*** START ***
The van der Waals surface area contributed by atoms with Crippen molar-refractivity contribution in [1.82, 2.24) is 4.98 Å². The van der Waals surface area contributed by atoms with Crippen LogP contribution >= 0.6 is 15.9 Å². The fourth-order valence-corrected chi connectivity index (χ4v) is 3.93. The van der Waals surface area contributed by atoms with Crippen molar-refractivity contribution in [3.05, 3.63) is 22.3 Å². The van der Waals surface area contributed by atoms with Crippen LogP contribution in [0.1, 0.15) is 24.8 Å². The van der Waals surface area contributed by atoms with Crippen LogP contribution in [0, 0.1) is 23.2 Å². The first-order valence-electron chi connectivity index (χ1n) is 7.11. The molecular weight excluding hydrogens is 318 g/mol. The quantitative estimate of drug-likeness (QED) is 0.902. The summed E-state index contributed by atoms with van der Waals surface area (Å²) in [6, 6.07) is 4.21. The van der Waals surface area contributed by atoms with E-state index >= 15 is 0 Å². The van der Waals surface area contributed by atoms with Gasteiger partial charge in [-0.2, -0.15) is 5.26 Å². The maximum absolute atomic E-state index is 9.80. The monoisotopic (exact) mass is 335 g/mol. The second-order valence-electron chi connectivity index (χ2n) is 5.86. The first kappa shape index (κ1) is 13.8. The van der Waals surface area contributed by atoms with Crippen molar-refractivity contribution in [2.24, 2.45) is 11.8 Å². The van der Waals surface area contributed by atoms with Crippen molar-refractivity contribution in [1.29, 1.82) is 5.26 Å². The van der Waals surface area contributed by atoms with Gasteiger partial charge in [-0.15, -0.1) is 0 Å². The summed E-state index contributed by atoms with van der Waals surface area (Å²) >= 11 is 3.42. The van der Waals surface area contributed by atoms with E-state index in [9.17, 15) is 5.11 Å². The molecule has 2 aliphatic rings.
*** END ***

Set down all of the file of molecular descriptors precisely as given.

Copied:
The van der Waals surface area contributed by atoms with Crippen molar-refractivity contribution in [1.82, 2.24) is 4.98 Å². The van der Waals surface area contributed by atoms with Crippen LogP contribution >= 0.6 is 15.9 Å². The fourth-order valence-corrected chi connectivity index (χ4v) is 3.93. The van der Waals surface area contributed by atoms with Crippen molar-refractivity contribution in [3.05, 3.63) is 22.3 Å². The van der Waals surface area contributed by atoms with Crippen LogP contribution in [0.1, 0.15) is 24.8 Å². The van der Waals surface area contributed by atoms with Crippen LogP contribution in [0, 0.1) is 23.2 Å². The first-order valence-electron chi connectivity index (χ1n) is 7.11. The molecular weight excluding hydrogens is 318 g/mol. The quantitative estimate of drug-likeness (QED) is 0.902. The summed E-state index contributed by atoms with van der Waals surface area (Å²) in [6, 6.07) is 4.21. The van der Waals surface area contributed by atoms with E-state index >= 15 is 0 Å². The van der Waals surface area contributed by atoms with Gasteiger partial charge in [-0.2, -0.15) is 5.26 Å². The maximum absolute atomic E-state index is 9.80. The monoisotopic (exact) mass is 335 g/mol. The second-order valence-electron chi connectivity index (χ2n) is 5.86. The first kappa shape index (κ1) is 13.8. The van der Waals surface area contributed by atoms with Crippen molar-refractivity contribution in [2.24, 2.45) is 11.8 Å². The van der Waals surface area contributed by atoms with Crippen molar-refractivity contribution in [1.29, 1.82) is 5.26 Å². The van der Waals surface area contributed by atoms with Gasteiger partial charge in [-0.15, -0.1) is 0 Å². The summed E-state index contributed by atoms with van der Waals surface area (Å²) >= 11 is 3.42. The van der Waals surface area contributed by atoms with E-state index in [9.17, 15) is 5.11 Å². The molecule has 2 aliphatic rings.